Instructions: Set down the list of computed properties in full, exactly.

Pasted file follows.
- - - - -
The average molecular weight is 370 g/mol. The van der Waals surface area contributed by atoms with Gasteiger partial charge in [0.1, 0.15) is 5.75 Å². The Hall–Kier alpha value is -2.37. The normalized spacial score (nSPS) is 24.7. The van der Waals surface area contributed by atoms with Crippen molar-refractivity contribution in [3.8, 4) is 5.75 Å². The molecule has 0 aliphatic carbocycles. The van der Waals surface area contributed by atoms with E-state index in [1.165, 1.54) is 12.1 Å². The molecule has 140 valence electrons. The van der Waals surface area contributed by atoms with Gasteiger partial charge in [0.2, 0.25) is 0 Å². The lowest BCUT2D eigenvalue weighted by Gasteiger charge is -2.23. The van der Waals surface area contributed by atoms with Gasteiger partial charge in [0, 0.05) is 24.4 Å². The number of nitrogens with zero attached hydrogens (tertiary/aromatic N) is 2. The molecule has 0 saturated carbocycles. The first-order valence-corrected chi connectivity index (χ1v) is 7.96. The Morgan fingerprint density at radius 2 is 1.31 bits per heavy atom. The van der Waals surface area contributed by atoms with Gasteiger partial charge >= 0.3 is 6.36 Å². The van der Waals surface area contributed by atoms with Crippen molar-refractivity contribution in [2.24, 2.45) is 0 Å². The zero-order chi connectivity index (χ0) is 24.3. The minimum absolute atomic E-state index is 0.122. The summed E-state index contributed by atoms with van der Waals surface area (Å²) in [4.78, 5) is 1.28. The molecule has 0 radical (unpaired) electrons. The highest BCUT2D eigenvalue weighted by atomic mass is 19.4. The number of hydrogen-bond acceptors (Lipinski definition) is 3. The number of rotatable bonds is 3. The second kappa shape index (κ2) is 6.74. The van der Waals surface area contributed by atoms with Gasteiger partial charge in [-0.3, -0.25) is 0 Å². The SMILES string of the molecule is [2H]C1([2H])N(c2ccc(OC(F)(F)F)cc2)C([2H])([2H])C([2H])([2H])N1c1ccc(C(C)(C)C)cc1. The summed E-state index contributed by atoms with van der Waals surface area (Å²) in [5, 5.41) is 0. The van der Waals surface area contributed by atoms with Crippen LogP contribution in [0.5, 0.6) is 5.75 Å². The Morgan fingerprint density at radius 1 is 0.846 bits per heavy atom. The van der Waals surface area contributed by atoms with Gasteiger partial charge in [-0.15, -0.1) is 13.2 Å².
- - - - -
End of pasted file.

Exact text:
The average molecular weight is 370 g/mol. The van der Waals surface area contributed by atoms with Gasteiger partial charge in [0.1, 0.15) is 5.75 Å². The Hall–Kier alpha value is -2.37. The normalized spacial score (nSPS) is 24.7. The van der Waals surface area contributed by atoms with Crippen molar-refractivity contribution in [3.8, 4) is 5.75 Å². The molecule has 0 aliphatic carbocycles. The van der Waals surface area contributed by atoms with E-state index in [1.165, 1.54) is 12.1 Å². The molecule has 140 valence electrons. The van der Waals surface area contributed by atoms with Gasteiger partial charge in [0.2, 0.25) is 0 Å². The lowest BCUT2D eigenvalue weighted by Gasteiger charge is -2.23. The van der Waals surface area contributed by atoms with Gasteiger partial charge in [0, 0.05) is 24.4 Å². The number of nitrogens with zero attached hydrogens (tertiary/aromatic N) is 2. The molecule has 0 saturated carbocycles. The first-order valence-corrected chi connectivity index (χ1v) is 7.96. The Morgan fingerprint density at radius 2 is 1.31 bits per heavy atom. The van der Waals surface area contributed by atoms with Gasteiger partial charge >= 0.3 is 6.36 Å². The van der Waals surface area contributed by atoms with Crippen molar-refractivity contribution in [2.24, 2.45) is 0 Å². The zero-order chi connectivity index (χ0) is 24.3. The minimum absolute atomic E-state index is 0.122. The summed E-state index contributed by atoms with van der Waals surface area (Å²) in [4.78, 5) is 1.28. The molecule has 0 radical (unpaired) electrons. The highest BCUT2D eigenvalue weighted by atomic mass is 19.4. The number of hydrogen-bond acceptors (Lipinski definition) is 3. The number of rotatable bonds is 3. The second kappa shape index (κ2) is 6.74. The van der Waals surface area contributed by atoms with Gasteiger partial charge in [-0.3, -0.25) is 0 Å². The SMILES string of the molecule is [2H]C1([2H])N(c2ccc(OC(F)(F)F)cc2)C([2H])([2H])C([2H])([2H])N1c1ccc(C(C)(C)C)cc1. The summed E-state index contributed by atoms with van der Waals surface area (Å²) in [5, 5.41) is 0. The van der Waals surface area contributed by atoms with Crippen LogP contribution in [0.5, 0.6) is 5.75 Å². The Morgan fingerprint density at radius 1 is 0.846 bits per heavy atom. The van der Waals surface area contributed by atoms with Gasteiger partial charge in [-0.15, -0.1) is 13.2 Å².